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     Volume 4 Issue 36 | March 4 , 2005 |

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Civil Defense -- Great Idea
I was going through the magazine (February 18th issue) and was quite intrigued by Ekram Kabir's piece on 'civil defences.' I think he has hit a bull's eye when talking about a new kind of governance -- one in which the people look out for themselves. As he has mentioned, our governments have utterly failed in providing us with security, a basic civil right. It is high time that we -- the ordinary people at least develop a mechanism through which we can help each other in times of need or defend ourselves when in danger. Ordinary citizens should be given training so they can tackle disastrous situations such as earthquakes, floods, etc. Kabir also gives the example of how something like reckless driving, which kills 5,000 people each year, can be significantly reduced by sensitising people about stopping irresponsible drivers. Of course the concept needs to be studied further and examples from other countries need to be replicated. There are many among us who genuinely feel for our fellow citizens and would be happy to help them when they are in need. Such like-minded people need to be trained and organised. Here, of course, government support is much needed.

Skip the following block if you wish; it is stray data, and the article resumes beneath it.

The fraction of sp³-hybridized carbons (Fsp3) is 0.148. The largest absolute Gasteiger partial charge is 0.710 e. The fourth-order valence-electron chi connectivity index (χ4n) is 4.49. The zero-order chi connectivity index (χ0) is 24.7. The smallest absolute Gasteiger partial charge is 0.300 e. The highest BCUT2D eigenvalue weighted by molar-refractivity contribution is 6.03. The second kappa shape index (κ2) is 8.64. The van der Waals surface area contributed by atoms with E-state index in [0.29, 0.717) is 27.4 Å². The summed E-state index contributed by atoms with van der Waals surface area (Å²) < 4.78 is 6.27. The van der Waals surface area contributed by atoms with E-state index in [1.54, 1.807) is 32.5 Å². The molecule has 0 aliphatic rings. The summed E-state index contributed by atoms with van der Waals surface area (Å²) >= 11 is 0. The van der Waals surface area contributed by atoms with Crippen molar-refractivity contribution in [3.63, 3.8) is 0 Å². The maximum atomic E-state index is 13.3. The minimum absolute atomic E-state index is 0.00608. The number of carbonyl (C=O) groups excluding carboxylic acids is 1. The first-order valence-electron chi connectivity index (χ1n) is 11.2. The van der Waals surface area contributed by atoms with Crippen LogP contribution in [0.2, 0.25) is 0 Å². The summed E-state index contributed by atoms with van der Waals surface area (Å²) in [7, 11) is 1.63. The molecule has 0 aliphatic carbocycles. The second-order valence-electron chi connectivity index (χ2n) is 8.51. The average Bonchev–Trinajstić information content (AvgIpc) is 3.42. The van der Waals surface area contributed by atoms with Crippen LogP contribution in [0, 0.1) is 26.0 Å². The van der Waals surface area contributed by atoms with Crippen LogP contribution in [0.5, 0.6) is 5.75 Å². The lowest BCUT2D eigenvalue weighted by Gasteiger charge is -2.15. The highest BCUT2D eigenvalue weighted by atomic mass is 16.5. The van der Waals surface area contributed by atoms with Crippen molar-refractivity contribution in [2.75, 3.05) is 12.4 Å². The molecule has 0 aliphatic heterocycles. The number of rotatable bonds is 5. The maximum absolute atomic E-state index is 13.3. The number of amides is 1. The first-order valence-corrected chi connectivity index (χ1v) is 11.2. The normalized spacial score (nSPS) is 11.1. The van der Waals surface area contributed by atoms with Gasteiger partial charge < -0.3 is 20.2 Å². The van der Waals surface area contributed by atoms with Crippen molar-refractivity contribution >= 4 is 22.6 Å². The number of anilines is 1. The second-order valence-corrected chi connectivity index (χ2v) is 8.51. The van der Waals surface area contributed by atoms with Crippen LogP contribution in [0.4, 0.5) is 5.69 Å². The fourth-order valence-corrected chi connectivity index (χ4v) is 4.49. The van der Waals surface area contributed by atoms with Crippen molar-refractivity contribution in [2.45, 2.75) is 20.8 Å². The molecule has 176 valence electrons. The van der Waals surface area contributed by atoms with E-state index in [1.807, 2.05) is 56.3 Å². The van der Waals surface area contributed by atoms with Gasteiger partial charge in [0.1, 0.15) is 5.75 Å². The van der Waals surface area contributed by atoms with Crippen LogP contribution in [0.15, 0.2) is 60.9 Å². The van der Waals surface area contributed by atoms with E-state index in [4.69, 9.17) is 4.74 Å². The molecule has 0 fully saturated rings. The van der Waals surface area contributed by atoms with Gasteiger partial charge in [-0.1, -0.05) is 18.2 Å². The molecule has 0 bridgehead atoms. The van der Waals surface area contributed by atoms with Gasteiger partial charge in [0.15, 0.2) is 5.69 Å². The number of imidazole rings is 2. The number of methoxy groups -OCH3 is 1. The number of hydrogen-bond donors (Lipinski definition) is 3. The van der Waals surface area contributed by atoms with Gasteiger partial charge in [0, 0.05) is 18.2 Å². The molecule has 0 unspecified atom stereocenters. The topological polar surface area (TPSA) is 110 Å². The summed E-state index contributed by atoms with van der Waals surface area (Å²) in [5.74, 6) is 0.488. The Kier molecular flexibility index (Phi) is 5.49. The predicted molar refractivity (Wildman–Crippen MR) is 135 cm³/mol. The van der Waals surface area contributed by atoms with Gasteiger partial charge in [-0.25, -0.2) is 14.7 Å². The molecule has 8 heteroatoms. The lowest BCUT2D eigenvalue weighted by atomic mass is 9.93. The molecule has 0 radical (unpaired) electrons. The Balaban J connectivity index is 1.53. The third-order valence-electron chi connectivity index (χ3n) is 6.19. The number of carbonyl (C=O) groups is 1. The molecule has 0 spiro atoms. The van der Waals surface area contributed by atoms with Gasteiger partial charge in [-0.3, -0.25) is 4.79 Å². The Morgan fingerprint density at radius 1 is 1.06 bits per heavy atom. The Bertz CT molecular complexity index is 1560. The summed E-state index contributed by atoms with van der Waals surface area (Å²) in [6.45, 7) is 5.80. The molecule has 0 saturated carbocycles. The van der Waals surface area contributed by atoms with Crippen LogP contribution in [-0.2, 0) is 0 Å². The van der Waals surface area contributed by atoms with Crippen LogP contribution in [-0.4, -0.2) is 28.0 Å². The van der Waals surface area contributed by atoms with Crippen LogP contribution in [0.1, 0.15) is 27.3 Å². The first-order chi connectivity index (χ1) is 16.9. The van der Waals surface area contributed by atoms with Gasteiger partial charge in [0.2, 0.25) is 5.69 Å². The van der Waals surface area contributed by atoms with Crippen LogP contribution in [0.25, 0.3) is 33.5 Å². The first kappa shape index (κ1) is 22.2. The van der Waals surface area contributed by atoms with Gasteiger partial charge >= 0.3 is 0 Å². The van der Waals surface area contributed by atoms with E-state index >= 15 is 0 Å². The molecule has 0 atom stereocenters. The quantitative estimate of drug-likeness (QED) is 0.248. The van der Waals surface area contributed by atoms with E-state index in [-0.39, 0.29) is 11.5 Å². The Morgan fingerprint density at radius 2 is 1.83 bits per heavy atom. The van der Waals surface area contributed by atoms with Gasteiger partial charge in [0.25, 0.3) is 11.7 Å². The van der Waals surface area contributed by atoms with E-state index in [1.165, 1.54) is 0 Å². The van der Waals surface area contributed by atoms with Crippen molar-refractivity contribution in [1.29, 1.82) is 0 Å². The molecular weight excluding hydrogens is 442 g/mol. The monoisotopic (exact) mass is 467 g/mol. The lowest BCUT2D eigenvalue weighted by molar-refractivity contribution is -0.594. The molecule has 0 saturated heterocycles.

K.A. Ahmed Jigatola

Intriguing Perspective
The article "Another Dose of Reality" was a delight to read. The viewpoint expressed is rather unique. The current scenario concerning the television programmes is well-illustrated. It is indeed true that many of the television shows can be slotted into the categories mentioned. This has been expressed in a manner that is witty and humorous. The article manages to retain the attention and curiosity of the readers throughout. Sensationalism is likely to be the focus of the television channels in the coming months. A point to note is the writer's irritation with the current trend in television programmes.

Arbab Quadri Dhanmondi, Dhaka.